Throwin' Good Money at the Bad
I for some reason just can't seem to understand this immediate need to throw $30M+ at a right fielder.
I don't see Milton Bradley as the answer to any of the lineup's problems, as Bradley has only been able to play in about 60% his teams' games since he came into the big leagues and he spent one full season (last season) as a DH. If everyone is so unhappy with Fukudome, his performance and his contract, I don't see how adding another player with just as many unknowns to a similar contract is a good idea. The prospect of not knowing what to expect from CF or RF for the next 3 years, while paying $60M+ for the two doesn't seem like a good investment to me.
I understand the team just cleared payroll space by trading Marquis and DeRosa, but at the same time I don't see what the immediate need to spend it is either. I think the team could do much better in investing $10M for 2009 than settling for Milton Bradley. That money could be used to help complete a trade for Jake Peavy, if that is possible, or it could be held until a better opportunity presents itself. Adding one player based on their handedness doesn't even balance out the order, and thats even given the assumption that Fontenot will start at 2nd and Fuku in CF. The cub's lineup is going to be right-handed dominant because 5 starters are RH hitters (Soriano, Soto, Ramirez, Lee, Theriot) before you even determine who plays the other positions, so if you really want to balance out the lineup one of them needs to be moved for a LH hitter at that same position. The point I am making is that adding Bradley doesn't add much to the threat the cubs pose from the left-handed batters box, and it really won't change the approach of other teams facing the cub's lineup. So my question is, what's the rush to throw $30M at the guy and lock him up for 3 years? If money is so tight, why is the team paying a premium for an unproven, questionable character?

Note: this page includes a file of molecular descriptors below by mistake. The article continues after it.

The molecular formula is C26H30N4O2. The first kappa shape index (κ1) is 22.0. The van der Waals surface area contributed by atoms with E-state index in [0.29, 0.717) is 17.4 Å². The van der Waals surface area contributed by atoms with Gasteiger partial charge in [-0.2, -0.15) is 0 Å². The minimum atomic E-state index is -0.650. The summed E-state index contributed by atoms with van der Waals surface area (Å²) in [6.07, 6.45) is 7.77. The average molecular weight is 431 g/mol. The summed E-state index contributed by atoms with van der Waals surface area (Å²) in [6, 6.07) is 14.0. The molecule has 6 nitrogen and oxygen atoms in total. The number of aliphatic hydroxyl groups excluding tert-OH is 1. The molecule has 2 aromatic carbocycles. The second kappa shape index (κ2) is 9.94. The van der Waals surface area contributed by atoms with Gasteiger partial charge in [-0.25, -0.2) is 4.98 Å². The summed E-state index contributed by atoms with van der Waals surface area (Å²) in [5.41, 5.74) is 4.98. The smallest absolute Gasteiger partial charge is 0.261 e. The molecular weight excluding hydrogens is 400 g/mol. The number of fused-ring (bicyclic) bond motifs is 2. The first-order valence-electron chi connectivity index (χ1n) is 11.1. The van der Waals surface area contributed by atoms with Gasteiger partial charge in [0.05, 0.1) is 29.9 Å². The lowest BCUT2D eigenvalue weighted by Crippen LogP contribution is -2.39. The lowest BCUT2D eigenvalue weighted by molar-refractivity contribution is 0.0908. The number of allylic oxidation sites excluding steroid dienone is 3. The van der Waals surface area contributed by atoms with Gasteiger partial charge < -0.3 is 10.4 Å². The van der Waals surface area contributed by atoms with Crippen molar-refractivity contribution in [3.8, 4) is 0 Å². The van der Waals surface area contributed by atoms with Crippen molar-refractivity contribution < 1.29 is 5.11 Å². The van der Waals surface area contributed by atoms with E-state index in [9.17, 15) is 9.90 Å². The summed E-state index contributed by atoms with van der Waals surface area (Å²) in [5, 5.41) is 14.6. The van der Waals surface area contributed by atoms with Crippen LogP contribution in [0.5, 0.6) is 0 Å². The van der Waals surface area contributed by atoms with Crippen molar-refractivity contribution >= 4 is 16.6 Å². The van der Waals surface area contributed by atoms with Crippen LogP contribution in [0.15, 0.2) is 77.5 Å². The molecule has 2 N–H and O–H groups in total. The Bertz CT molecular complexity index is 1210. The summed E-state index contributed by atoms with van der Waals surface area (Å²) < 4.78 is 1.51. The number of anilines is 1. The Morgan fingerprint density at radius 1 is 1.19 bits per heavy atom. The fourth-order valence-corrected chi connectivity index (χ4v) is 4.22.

But then again adding the player that led the league in OBP and putting him in the cleanup spot would be exactly what I would expect from an organization that takes their second best run producer and slots him to lead-off. The team is taking good money, that was hard to come by, where players had to be traded to get it; and they're using it to enter into another bad contract - which is what got them into the problem of not having money to work with in the first place. So the cycle continues: the team overpays for another player that won't play up to their pay, and it gives management something to talk about at the cubs convention coming up - which we all know is extremely important.